Last week I told you about some super collections of pictures that make ideal Christmas gifts for photographers. Now I'd like to tell you about some of the best "how- to" books.
THE MASTER GUIDE TO PHOTOGRAPHY -- By Michael Langford, Alfred A. Knopf, publisher, $35.
The dust jacket is accurate. This is "an encyclopedic, fully illustrated compendium of information and basic reference material on all aspects of the art and craft of photography."
With more than 400,000 words and 1,500 illustrations, this book certainly is encyclopedic.
It's divided into five main sections and while each of the chapters stand on their own, they also refer to one another.
The first chapter, "The Art of Photography," deals with how you can see a subject, and how you compose it. It shows the relationships among lighting, viewpoint and subject, form and texture and discusses simple methods of composition.
Sections two and three are more technical, dealing with photographic tools and methods. The section on "Techniques of Photography" is about cameras, lenses, film and general accessories. "Post-Camera Techniques" covers darkroom work in layman's language. Simple darkroom method gives way to more advanced manipulation of images in both black-and-white and color.
The section on "The Specialized Subject" deals with photography in such areas as space, scientific and medical research, sports and fashion and discusses problems and equipment to help solve them.
The section on "Photographic Styles" is, in part, a collection of work by leading photographers and compares styles and general approach. The book also contains a complete glossary of subjects, titles and terms, one of the most valuable of its kind.
THE PHOTOGRAPHER'S HANDBOOK -- By John Hedgecoe, Alfred A. Knopf, publisher, $18.95.
This book, a fully revised second edition, has more than 600 separate entries and more than 1,200 photographs, diagrams, drawings, charts and tables covering a huge range of subjects, from buying a camera to sorting finished prints.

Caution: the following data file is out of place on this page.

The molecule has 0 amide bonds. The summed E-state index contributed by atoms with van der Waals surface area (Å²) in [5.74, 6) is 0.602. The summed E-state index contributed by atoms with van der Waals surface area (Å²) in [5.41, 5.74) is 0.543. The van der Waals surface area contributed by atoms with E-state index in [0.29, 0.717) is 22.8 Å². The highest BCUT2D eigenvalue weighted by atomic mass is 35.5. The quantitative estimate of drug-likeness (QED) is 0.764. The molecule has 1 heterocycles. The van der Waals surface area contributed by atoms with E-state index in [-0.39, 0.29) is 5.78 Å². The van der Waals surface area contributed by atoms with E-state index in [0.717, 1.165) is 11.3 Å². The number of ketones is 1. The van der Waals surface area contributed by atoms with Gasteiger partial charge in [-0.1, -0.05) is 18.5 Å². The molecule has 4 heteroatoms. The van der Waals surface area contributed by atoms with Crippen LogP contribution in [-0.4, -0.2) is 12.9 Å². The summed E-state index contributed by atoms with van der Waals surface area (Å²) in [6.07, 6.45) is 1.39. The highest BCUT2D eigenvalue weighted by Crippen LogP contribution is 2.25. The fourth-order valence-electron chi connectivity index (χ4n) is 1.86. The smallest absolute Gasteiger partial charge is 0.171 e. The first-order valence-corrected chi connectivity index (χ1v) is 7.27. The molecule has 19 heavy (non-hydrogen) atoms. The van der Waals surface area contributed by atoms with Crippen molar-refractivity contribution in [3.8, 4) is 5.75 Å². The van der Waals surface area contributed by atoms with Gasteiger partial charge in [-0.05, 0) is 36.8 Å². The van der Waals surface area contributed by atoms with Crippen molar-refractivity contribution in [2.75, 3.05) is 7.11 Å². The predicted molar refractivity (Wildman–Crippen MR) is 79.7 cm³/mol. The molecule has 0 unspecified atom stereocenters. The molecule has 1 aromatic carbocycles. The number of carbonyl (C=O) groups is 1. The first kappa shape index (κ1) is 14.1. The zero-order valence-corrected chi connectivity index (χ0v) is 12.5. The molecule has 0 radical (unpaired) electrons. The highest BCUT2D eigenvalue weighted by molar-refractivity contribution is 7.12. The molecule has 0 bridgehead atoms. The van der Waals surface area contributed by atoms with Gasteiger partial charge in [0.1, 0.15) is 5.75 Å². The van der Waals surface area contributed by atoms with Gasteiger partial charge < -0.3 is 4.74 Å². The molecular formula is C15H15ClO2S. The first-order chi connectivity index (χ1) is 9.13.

It's one of the best textbooks I've found. But it isn't dry or hard to read; the writing is simple, concise and in an easy-to-read type face. It's beautifully organized, and the illustrations are great. I really liked the cutaway drawings of equipment.
In the section called "Working With Light," there's a fine illustrated layout on shooting into the sun along with an extensive discussion of all the variables involved.
The section on shooting the sky at night is great fun. There's also good information about taking pictures of natural objects, along with the first section I've ever seen on photographing man-made objects.
But the part that sold me was the section on action photography. Hedgecoe goes into all phases of action shooting, including moving the camera (panning), fast shutter speeds, fast films and even pushing the ISO rating. Anyone who can follow directions can learn to make action shots using this book.
One of the neatest things about the book is the troubleshooting guide in the back with simple answers to troubles we all experience.
THE NEW JOY OF PHOTOGRAPHY -- By the editors of Eastman Kodak Company. Addison-Wesley Publishing Company, $15.95.
This book takes an entirely different approach to "how-to" photography. It doesn't seem to have enormous amounts of technical material but it's loaded with instruction, very palatably presented.
Part I, "The Vision," includes some rules and techniques of basic composition. It also contains collections by Harry Callahan, Annie Leibowitz and Elliot Porter.
Part II, "The Tools," talks about camera operation and the huge number of accessories available to today's photographer. There's a great part on automatic cameras, and another on problem-solving.
Part III, "The Image," talks about specific kinds of picture-taking, such as pictures of people, wildlife, sports, landscapes, architecture and still lifes.
Part IV, "The Process," gives well-written and well-illustrated information on darkroom procedures, both black-and-white and color.
Part V, "The Joy," deals with the use of pictures, their display and how best to enjoy them.
The book's approach is a knock- out. The editing is excellent and the reproduction top quality.
Carl Kramer is a former director of photography for The Washington Post.
P.S. -- The book "Washington, D.C." by J.C. Suares, which I mentioned in last week's column, is published by Harry N. Abrams Inc., New York. The list price is $50, but it can be found at discount.